I've seen other VII's that cut off at 1.2 bar and some at 1.3 bar and only one other that cuts off 1.35 bar (not sure if I'd want one that cuts off that close in the red) but I'm sure the performance of all of them is consistent (according to Jason @ Chris') because of the board controlling it.
As far as the pressure not dropping below 1.2 bar on you tells me that either you don't steam large quantities of milk or your gauge is not reading correctly. I bet it's reading OK but I can make both my Vivaldi's run out of gas with the amounts I sometimes steam. It souds like you have a nice feathering control when you steam because when I grab a pitcher, it's over for Mr. VII - I crank that baby ALL THE WAY with no finesse and watch the milk almost dance out of the pitcher. I not only get microfoam still, but I get it in seconds and the pressure does dip below 1 bar this way. I've heard of them dropping down to .5 bar for some people but they must be steaming buckets or something.

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Post by ScottW » Tue Mar 13, 2007 12:24 am

Niko wrote:As far as the pressure not dropping below 1.2 bar on you tells me that either you don't steam large quantities of milk or...
That's true - I seldom do more than 6oz, and I have to really be careful not to overshoot the milk temp because the thermometer can't keep up with the fast rise! When I have done more, I haven't noticed any decrease in pressure, but I must admit I haven't really watched the gauge on those occassions. Speaking of which, I wish the gauge was mounted on the front panel somewhere -- it is really difficult to see down there under the panel!

Niko

Post by Niko » Tue Mar 13, 2007 1:57 am

Scott,
I wish I had your finesse...
I'm a T-Rex when I steam, quick, bam, boom...you know what I mean. My poor Vivaldi's (both of 'em) probably hate me whenever I approach them with a pitcher in my hand.
I steam with 25.5 oz pitchers often (for 3 Cappa's or 2 Lattes) at once so the steam power is still plenty, just the recovery is a little slow.
With this in mind, I wanted to mention that pitcher brand/style has a lot to do with success. I find that S1's do really well with the Alessi pitchers, something about them (their shape) makes the milk roll just right.
You ever try one of those? The 17 oz'er is a great size, not too big and not too small.

TruthBrew

Post by TruthBrew » Mon Mar 19, 2007 12:15 am

Well, after 1 yr 3 mo of trouble free service, my machine is now exhibiting this problem.

So after all is said and done, is the V2 sensor as good or better than the V1? Can you even get a replacement V1 sensor?

I'll be calling Chris Coffee tomorrow.

Niko

Post by Niko » Mon Mar 19, 2007 1:06 am

You can still get the old style sensor but the new sensor is MUCH better.
I can't believe how "Un-Sensitive" the old one was...


Anyways, I can't believe your machine is now doing this after such a long time.
What's the usage on your machine, how many shots per day average since you got it and do you leave it on 24/7?
Sorry about all the questions, just wondering if there's a certain time span pattern to this sensor madness.
Mine failed after a few months, my machine got really heavy home use in that time (over 2,400 shots fired).

By the way, I think one of the new style sensors failed on 1 person so far - I think it was just a freak isolated incident.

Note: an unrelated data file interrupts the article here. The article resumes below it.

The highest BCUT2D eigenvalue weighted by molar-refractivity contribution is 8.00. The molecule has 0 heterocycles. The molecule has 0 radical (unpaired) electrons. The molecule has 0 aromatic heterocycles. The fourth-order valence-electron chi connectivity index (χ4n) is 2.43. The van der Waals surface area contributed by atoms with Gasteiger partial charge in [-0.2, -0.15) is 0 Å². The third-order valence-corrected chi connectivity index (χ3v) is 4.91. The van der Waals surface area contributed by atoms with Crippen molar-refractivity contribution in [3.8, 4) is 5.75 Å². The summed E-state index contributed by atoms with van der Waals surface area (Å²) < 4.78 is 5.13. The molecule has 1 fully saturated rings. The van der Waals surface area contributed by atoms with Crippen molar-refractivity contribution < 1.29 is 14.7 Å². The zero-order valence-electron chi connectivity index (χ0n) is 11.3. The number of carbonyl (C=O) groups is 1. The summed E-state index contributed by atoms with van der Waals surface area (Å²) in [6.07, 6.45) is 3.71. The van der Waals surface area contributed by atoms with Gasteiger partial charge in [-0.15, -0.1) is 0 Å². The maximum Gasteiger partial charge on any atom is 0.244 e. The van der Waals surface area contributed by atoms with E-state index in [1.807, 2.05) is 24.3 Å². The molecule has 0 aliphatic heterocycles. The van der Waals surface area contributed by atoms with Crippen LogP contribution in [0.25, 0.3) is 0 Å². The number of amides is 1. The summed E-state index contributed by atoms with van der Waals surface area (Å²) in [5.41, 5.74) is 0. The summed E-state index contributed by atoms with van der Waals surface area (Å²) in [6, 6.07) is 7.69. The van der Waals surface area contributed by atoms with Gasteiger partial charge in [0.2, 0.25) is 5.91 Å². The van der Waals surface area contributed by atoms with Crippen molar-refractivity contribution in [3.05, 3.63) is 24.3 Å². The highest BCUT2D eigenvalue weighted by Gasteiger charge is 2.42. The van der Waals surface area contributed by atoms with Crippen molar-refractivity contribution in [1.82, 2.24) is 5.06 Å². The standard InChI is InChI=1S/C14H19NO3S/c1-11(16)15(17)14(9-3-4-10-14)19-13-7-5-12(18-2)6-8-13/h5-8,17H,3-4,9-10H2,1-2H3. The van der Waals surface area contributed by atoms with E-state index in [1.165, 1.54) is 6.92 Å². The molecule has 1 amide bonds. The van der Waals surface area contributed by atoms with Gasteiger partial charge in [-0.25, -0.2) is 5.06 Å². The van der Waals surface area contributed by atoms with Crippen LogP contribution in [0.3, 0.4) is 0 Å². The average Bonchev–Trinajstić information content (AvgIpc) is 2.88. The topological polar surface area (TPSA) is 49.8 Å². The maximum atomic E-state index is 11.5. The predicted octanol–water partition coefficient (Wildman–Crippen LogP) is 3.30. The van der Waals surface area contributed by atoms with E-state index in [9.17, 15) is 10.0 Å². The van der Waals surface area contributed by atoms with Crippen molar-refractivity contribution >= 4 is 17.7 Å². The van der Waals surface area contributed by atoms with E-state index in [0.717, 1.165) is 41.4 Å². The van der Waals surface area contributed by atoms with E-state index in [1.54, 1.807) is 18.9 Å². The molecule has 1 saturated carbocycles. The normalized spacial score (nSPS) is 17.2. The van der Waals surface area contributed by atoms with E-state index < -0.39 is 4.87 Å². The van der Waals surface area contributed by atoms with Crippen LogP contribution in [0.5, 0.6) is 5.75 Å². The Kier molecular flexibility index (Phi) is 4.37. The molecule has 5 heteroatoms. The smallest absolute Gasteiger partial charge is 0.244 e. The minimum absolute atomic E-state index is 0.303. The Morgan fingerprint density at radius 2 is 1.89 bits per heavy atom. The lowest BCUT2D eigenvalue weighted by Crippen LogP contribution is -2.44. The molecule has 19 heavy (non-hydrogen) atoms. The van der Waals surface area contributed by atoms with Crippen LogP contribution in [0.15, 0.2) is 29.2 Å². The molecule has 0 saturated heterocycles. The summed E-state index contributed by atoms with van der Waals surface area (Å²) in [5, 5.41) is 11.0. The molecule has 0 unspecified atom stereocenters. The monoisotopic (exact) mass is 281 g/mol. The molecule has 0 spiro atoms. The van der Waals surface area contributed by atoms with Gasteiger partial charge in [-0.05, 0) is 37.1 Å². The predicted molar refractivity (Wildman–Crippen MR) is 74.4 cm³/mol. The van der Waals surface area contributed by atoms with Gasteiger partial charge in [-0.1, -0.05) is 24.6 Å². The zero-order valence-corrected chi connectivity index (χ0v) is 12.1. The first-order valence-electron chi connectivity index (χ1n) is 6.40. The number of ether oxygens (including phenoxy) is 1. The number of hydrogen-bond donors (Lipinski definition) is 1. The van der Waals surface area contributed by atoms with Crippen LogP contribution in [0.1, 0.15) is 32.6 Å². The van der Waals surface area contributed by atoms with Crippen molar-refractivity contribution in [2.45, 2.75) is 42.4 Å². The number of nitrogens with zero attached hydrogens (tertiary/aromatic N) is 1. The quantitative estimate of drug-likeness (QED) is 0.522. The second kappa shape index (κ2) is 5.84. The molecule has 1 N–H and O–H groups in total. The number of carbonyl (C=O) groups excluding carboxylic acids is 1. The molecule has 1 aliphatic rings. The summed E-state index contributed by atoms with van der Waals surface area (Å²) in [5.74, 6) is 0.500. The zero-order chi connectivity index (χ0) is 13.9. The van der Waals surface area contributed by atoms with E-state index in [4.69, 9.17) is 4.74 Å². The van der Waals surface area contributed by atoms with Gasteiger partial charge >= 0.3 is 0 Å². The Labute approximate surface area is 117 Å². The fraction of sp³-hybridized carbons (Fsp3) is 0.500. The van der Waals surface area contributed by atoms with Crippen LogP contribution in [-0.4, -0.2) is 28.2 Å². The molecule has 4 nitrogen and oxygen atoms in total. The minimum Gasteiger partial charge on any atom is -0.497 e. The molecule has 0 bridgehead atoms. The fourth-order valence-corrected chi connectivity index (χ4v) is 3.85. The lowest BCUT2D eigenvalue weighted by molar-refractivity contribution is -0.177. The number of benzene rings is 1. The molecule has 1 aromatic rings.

TruthBrew

Post by TruthBrew » Mon Mar 19, 2007 3:54 pm

I average approx 2-3 shots a day 5 days a week, so maybe 650-700 shots last year. The machine is typically turned off during the day, then I flip it on before bed so it's ready the next morning.

I was pretty surprised it's having the problem now too... I did transport the machine once earlier in the year, so perhaps that knocked something loose.

Niko

Post by Niko » Fri Apr 06, 2007 2:10 am

Did you fix it yet, which sensor style did you replace it with?
TruthBrew wrote:I did transport the machine once earlier in the year, so perhaps that knocked something loose.
Did you transport it to entertain at another location?

TruthBrew

Post by TruthBrew » Thu Apr 12, 2007 5:13 pm

No, I haven't yet had it reliably occur (only two times, both within the same week), so Chris hasn't been able to troubleshoot exactly what to fix. :?

While it's good it isn't having the problem anymore, it stinks because I can't be comfortable leaving the machine on when I am out of "hearing" area.
Did you transport it to entertain at another location?
Yes, I let a local barista who was catering coffee at a house party use it... worked awesome. He owns a Synesso Cyncra (and 2 Clovers) for his shop but was very impressed with the S1's abilities. So, not sure if the move jiggled something loose, but it's possible it's related.

Niko

Post by Niko » Thu Apr 12, 2007 5:40 pm

That's exactly what mine was doing, it only did it twice and it was in a span between several days. After that, I called Chris' techs and they sent me the sensor right away. The machine stopped doing it completely by the time
the part showed up so I put it away for a rainy day. Well, the rainy day showed up a week later and the pressure was going into the stratosphere. It never reached the super high levels where the overflow gets tripped, like some others reported, but being way into the red I didn't feel comfortable so I changed it.
Your machine sounds like it's exhibiting the same symptoms to me, I'd order that part if I were you just to have it around and not have any down time. I really don't think this happened because your machine was moved around a bit. These things just happen.